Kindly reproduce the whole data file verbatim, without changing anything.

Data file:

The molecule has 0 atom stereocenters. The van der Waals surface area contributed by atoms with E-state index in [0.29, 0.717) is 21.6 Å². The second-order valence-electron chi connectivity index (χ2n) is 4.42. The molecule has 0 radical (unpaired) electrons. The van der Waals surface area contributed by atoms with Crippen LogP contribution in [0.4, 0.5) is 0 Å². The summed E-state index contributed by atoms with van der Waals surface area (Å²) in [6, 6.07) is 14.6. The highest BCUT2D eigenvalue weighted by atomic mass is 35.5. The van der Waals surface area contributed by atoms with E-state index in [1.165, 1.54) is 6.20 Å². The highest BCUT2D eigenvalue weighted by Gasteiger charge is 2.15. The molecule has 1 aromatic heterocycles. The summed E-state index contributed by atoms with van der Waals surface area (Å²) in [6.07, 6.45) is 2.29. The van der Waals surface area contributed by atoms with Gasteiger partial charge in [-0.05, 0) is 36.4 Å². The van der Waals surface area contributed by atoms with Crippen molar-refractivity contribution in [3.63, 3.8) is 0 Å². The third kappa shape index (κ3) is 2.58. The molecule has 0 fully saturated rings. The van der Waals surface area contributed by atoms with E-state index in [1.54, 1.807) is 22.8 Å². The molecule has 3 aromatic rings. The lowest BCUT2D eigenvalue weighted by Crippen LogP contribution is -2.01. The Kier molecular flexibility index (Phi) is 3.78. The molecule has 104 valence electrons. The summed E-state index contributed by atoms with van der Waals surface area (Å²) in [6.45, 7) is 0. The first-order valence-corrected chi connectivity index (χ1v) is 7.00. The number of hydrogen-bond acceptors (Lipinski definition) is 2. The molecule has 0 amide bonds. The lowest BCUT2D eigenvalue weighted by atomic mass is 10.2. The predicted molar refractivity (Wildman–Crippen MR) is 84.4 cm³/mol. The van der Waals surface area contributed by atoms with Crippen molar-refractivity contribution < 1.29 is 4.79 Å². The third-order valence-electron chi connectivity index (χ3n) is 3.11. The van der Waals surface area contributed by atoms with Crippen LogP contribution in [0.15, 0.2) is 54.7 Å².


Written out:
The molecule has 0 atom stereocenters. The van der Waals surface area contributed by atoms with E-state index in [0.29, 0.717) is 21.6 Å². The second-order valence-electron chi connectivity index (χ2n) is 4.42. The molecule has 0 radical (unpaired) electrons. The van der Waals surface area contributed by atoms with Crippen LogP contribution in [0.4, 0.5) is 0 Å². The summed E-state index contributed by atoms with van der Waals surface area (Å²) in [6, 6.07) is 14.6. The highest BCUT2D eigenvalue weighted by atomic mass is 35.5. The van der Waals surface area contributed by atoms with E-state index in [1.165, 1.54) is 6.20 Å². The highest BCUT2D eigenvalue weighted by Gasteiger charge is 2.15. The molecule has 1 aromatic heterocycles. The summed E-state index contributed by atoms with van der Waals surface area (Å²) in [6.07, 6.45) is 2.29. The van der Waals surface area contributed by atoms with Gasteiger partial charge in [-0.05, 0) is 36.4 Å². The van der Waals surface area contributed by atoms with Crippen molar-refractivity contribution in [3.63, 3.8) is 0 Å². The third kappa shape index (κ3) is 2.58. The molecule has 0 fully saturated rings. The van der Waals surface area contributed by atoms with E-state index in [1.54, 1.807) is 22.8 Å². The molecule has 3 aromatic rings. The lowest BCUT2D eigenvalue weighted by Crippen LogP contribution is -2.01. The Kier molecular flexibility index (Phi) is 3.78. The molecule has 104 valence electrons. The summed E-state index contributed by atoms with van der Waals surface area (Å²) in [6.45, 7) is 0. The first-order valence-corrected chi connectivity index (χ1v) is 7.00. The number of hydrogen-bond acceptors (Lipinski definition) is 2. The molecule has 0 amide bonds. The lowest BCUT2D eigenvalue weighted by atomic mass is 10.2. The predicted molar refractivity (Wildman–Crippen MR) is 84.4 cm³/mol. The van der Waals surface area contributed by atoms with Crippen molar-refractivity contribution < 1.29 is 4.79 Å². The third-order valence-electron chi connectivity index (χ3n) is 3.11. The van der Waals surface area contributed by atoms with Crippen LogP contribution in [0.15, 0.2) is 54.7 Å².